The butterflies of the title are literal - Cincy's mother is a research scientist and keeps butterflies in her home - but also metaphorical. Marcia Preston describes in such beautiful detail the life cycle of the butterflies that I cannot believe we are not expected to find meaning in the process of caterpillar to cocoon to butterfly. Including the cocoons that never give life but turn into little coffins for the dead creature inside.
The fractured narrative is layered; we read about the past, then the past and the present are overlaid and finally there is a sense of the past catching up with the present (literally and metaphorically) as the story in the present takes over. Each of the layers not only allows us, detective style, to piece together the clues to make sense of the present, but also encourage us to consider different kinds of love. Ultimately, none of them is perfect.
Any book written in the first person narrative is an intimate book. But this is more than intimacy. It has an intensity that surely reflects the narrow world of rural America. The four lead female characters are clearly delineated; as far as is possible with a first person narrative, we have an understanding of their complexities as people. But the two main male characters are virtual ciphers and anyone else in the book is on the periphery; even a boyfriend who commits an heroic act to save a life has barely any characterisation. The spotlight throughout is on the four women and how their actions affect each other and those around them.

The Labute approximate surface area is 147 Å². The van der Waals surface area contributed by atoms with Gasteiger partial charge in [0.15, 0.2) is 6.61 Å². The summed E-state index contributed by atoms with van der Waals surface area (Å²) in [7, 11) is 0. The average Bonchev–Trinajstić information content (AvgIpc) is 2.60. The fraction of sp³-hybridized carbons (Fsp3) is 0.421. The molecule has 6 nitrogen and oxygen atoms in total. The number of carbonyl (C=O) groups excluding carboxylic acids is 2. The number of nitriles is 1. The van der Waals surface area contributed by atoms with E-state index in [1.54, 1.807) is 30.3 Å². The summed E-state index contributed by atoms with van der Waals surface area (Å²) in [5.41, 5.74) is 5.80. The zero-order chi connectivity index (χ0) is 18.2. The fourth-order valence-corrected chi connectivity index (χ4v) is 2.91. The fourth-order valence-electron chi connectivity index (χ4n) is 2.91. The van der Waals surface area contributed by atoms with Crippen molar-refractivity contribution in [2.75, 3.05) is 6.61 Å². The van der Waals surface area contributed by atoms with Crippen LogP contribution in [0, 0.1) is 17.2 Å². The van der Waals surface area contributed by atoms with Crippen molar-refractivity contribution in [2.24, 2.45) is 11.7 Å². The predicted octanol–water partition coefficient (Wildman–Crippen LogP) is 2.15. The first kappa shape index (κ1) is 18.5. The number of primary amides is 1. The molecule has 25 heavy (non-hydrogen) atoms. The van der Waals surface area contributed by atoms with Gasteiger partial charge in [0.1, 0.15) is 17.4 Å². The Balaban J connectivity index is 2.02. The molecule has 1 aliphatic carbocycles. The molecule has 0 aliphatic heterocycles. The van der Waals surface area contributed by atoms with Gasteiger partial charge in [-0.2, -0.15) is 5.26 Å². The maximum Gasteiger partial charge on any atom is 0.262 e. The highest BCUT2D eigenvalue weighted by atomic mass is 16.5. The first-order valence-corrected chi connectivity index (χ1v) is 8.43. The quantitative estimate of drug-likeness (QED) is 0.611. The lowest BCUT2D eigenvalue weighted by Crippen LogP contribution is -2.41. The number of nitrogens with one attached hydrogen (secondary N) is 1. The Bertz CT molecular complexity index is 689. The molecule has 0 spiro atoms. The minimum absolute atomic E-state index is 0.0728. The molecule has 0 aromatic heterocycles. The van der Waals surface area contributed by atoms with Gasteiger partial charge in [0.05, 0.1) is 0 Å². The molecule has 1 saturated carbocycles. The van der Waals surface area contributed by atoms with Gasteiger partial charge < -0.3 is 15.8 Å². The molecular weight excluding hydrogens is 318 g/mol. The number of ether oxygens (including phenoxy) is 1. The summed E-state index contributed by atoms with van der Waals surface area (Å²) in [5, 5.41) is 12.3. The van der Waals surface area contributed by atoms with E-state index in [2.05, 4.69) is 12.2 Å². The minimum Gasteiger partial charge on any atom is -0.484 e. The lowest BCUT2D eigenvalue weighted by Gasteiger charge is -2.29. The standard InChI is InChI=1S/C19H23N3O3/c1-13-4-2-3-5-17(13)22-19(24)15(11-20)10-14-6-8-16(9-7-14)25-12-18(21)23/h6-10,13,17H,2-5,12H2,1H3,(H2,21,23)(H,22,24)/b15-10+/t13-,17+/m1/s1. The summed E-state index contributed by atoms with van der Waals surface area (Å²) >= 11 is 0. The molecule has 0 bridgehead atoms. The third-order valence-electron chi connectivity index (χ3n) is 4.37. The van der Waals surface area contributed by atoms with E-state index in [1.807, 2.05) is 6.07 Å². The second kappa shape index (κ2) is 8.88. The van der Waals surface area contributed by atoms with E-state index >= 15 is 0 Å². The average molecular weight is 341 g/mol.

There are light moments. Some of the early descriptions of Bobbie's and Cincy's childhood are almost Huckleberry Finn-ish. This is a rural town where children made their own entertainment and had few options for friendship. Marcia Preston writes beautifully about butterflies; she spent seven years researching the book and the detail is extraordinary. And the inclusion of Aunt Olivia half way through the book is a comic as well as a pivotal moment.